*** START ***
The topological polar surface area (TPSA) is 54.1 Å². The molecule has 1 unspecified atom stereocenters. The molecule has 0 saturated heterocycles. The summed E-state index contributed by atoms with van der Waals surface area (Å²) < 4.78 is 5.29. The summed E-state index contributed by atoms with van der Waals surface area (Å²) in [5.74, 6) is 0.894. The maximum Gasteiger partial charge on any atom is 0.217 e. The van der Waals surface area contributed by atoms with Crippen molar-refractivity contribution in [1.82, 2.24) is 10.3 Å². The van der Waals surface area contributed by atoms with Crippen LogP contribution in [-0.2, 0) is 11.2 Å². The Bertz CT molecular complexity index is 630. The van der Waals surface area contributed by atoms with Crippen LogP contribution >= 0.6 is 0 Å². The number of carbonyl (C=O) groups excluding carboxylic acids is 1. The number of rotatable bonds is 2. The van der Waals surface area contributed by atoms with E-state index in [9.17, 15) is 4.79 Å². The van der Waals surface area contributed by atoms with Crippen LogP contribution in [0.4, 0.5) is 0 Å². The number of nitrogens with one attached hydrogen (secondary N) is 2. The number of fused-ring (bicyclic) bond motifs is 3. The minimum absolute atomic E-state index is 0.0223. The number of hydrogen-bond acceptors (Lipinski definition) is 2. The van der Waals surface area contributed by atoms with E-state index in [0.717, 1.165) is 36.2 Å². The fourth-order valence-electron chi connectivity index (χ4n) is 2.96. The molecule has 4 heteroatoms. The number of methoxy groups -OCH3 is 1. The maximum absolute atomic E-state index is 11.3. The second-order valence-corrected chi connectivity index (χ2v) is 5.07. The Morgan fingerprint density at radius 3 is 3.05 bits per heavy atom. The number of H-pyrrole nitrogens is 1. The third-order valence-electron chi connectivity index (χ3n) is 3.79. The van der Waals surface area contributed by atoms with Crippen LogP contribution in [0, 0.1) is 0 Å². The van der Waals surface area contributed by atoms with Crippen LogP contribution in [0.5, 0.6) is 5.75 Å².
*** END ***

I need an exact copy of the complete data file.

The topological polar surface area (TPSA) is 54.1 Å². The molecule has 1 unspecified atom stereocenters. The molecule has 0 saturated heterocycles. The summed E-state index contributed by atoms with van der Waals surface area (Å²) < 4.78 is 5.29. The summed E-state index contributed by atoms with van der Waals surface area (Å²) in [5.74, 6) is 0.894. The maximum Gasteiger partial charge on any atom is 0.217 e. The van der Waals surface area contributed by atoms with Crippen molar-refractivity contribution in [1.82, 2.24) is 10.3 Å². The van der Waals surface area contributed by atoms with Crippen LogP contribution in [-0.2, 0) is 11.2 Å². The Bertz CT molecular complexity index is 630. The van der Waals surface area contributed by atoms with Crippen LogP contribution >= 0.6 is 0 Å². The number of carbonyl (C=O) groups excluding carboxylic acids is 1. The number of rotatable bonds is 2. The van der Waals surface area contributed by atoms with E-state index in [9.17, 15) is 4.79 Å². The van der Waals surface area contributed by atoms with Crippen LogP contribution in [0.4, 0.5) is 0 Å². The number of nitrogens with one attached hydrogen (secondary N) is 2. The number of fused-ring (bicyclic) bond motifs is 3. The minimum absolute atomic E-state index is 0.0223. The number of hydrogen-bond acceptors (Lipinski definition) is 2. The van der Waals surface area contributed by atoms with E-state index in [0.717, 1.165) is 36.2 Å². The fourth-order valence-electron chi connectivity index (χ4n) is 2.96. The molecule has 4 heteroatoms. The number of methoxy groups -OCH3 is 1. The maximum absolute atomic E-state index is 11.3. The second-order valence-corrected chi connectivity index (χ2v) is 5.07. The Morgan fingerprint density at radius 3 is 3.05 bits per heavy atom. The number of H-pyrrole nitrogens is 1. The third-order valence-electron chi connectivity index (χ3n) is 3.79. The van der Waals surface area contributed by atoms with Crippen LogP contribution in [0, 0.1) is 0 Å². The van der Waals surface area contributed by atoms with Crippen LogP contribution in [0.5, 0.6) is 5.75 Å².